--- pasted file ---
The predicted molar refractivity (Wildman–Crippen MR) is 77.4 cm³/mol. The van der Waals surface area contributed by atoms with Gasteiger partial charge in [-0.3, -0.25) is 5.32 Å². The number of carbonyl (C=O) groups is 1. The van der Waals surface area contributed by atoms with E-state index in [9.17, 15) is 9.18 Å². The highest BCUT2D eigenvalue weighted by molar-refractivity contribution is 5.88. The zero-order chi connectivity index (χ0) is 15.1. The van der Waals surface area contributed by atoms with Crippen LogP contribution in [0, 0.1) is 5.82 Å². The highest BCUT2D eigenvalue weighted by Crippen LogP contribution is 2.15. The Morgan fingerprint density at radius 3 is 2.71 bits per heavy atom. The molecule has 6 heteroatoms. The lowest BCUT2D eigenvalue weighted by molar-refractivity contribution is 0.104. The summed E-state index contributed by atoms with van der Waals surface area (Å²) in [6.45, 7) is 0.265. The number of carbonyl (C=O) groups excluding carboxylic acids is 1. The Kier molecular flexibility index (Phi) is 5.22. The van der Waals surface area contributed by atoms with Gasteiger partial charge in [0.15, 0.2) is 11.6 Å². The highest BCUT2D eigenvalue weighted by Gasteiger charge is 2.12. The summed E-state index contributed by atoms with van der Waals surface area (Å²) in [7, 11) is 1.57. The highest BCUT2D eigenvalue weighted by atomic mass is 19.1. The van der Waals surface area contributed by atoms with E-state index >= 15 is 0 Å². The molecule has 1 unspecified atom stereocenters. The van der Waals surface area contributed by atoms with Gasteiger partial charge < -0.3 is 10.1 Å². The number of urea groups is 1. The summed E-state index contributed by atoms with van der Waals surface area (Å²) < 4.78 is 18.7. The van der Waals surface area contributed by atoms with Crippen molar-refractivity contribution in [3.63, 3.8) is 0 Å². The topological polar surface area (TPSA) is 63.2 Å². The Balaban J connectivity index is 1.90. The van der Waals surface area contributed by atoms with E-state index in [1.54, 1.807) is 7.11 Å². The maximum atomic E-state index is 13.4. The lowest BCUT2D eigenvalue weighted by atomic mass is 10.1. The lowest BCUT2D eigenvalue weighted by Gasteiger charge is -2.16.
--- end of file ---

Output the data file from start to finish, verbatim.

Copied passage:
The predicted molar refractivity (Wildman–Crippen MR) is 77.4 cm³/mol. The van der Waals surface area contributed by atoms with Gasteiger partial charge in [-0.3, -0.25) is 5.32 Å². The number of carbonyl (C=O) groups is 1. The van der Waals surface area contributed by atoms with E-state index in [9.17, 15) is 9.18 Å². The highest BCUT2D eigenvalue weighted by molar-refractivity contribution is 5.88. The zero-order chi connectivity index (χ0) is 15.1. The van der Waals surface area contributed by atoms with Crippen LogP contribution in [0, 0.1) is 5.82 Å². The highest BCUT2D eigenvalue weighted by Crippen LogP contribution is 2.15. The Morgan fingerprint density at radius 3 is 2.71 bits per heavy atom. The molecule has 6 heteroatoms. The lowest BCUT2D eigenvalue weighted by molar-refractivity contribution is 0.104. The summed E-state index contributed by atoms with van der Waals surface area (Å²) in [6.45, 7) is 0.265. The number of carbonyl (C=O) groups excluding carboxylic acids is 1. The Kier molecular flexibility index (Phi) is 5.22. The van der Waals surface area contributed by atoms with Gasteiger partial charge in [0.15, 0.2) is 11.6 Å². The highest BCUT2D eigenvalue weighted by Gasteiger charge is 2.12. The summed E-state index contributed by atoms with van der Waals surface area (Å²) in [7, 11) is 1.57. The highest BCUT2D eigenvalue weighted by atomic mass is 19.1. The van der Waals surface area contributed by atoms with E-state index >= 15 is 0 Å². The molecule has 1 unspecified atom stereocenters. The van der Waals surface area contributed by atoms with Gasteiger partial charge < -0.3 is 10.1 Å². The number of urea groups is 1. The summed E-state index contributed by atoms with van der Waals surface area (Å²) < 4.78 is 18.7. The van der Waals surface area contributed by atoms with Crippen molar-refractivity contribution in [3.63, 3.8) is 0 Å². The topological polar surface area (TPSA) is 63.2 Å². The Balaban J connectivity index is 1.90. The van der Waals surface area contributed by atoms with E-state index in [1.54, 1.807) is 7.11 Å². The maximum atomic E-state index is 13.4. The lowest BCUT2D eigenvalue weighted by atomic mass is 10.1. The lowest BCUT2D eigenvalue weighted by Gasteiger charge is -2.16.